Monday, February 07, 2011



I’ll skip yet another weather-related rant, except to use it as a metaphor. Those of us in chilly climes know that a warm day in winter is very much a mixed blessing; yes, it helps clear the backlog of snow and ice, but inevitably some of the resulting water is blocked from going where it should, so it refreezes. Refrozen stuff is often even worse than the original, since it’s smoother and harder to see. (The usual term of art is “black ice,” since you can see black pavement underneath.)

I’m wondering if there’s a way to prevent refreezing of campus initiatives.

I’ve been through this cycle enough times now to recognize it. Someone proposes something innovative. It gets support, grows, gets more support, and becomes a regular part of what we do.

Then the refreeze hits. The original spirit of innovation is lost, the thing hardens, and what was once daringly responsive to new conditions has become dogmatic and brittle.

This sort of thing happens in the real world all the time. Some innovators keep moving, but too many stop trying once they’ve found something that worked. In a competitive marketplace, standing pat for too long is a sure recipe for failure, as hungry new competitors will come along and seize the opportunities with which you couldn’t be bothered.

On campus, though, the lack of a meaningfully competitive internal marketplace can lead to old dogmas far outliving their time, and even starving promising new ideas of resources.

In the latest version of this dilemma, a program that was legitimately daring and new when it began, decades ago, is starting to look like just another interest group. It has been called ‘innovative’ for so long that many of its partisans simply equate ‘innovation’ with the project, and therefore assume that any redirection of resources away from it is, by definition, an attack on innovation.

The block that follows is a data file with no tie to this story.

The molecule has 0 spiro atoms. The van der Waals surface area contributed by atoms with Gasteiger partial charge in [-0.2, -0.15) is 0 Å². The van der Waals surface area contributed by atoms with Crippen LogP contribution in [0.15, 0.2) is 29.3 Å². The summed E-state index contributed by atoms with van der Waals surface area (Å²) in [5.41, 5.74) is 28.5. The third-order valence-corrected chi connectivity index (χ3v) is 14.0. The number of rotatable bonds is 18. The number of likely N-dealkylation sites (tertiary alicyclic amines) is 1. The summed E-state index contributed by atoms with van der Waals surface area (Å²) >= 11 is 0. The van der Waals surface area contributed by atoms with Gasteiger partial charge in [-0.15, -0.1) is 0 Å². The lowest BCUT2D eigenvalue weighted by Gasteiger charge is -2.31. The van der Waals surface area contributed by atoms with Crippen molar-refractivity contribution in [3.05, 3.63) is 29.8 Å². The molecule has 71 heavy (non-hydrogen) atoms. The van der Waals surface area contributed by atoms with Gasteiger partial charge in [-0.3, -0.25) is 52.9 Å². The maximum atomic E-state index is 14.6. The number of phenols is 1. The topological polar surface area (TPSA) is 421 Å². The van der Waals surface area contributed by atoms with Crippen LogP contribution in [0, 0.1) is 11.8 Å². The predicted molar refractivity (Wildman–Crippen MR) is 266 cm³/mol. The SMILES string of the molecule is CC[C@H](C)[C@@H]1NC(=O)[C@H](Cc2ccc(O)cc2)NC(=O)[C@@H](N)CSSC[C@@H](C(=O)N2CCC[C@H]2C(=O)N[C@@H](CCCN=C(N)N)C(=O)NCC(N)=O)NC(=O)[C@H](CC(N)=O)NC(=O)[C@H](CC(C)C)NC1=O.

To extend the ‘warmth’ metaphor, of course, a sustained period of fiscal warming would melt the ice. With enough resources that the college didn’t have to choose between new and old, but could do both, the dilemma would mostly go away. But I don’t see that happening.

Worse, too many internal constituencies are wrapped up in a worship of “past practice,” not realizing that changes from past practice are exactly the point. If past practice were still convincing, we wouldn’t need innovation. But the world changes, new possibilities emerge, and stasis is not a serious answer. Experiments can’t be negotiated and spelled out in advance; that’s why they’re experiments. Cutting down the future to the size of the present is a crime against possibility. Black ice isn’t the answer; it’s part of the problem.

Wise and worldly readers, has your campus or business or organization found a way to encourage the continued cycle of innovation without falling prey to repeated refreezes?

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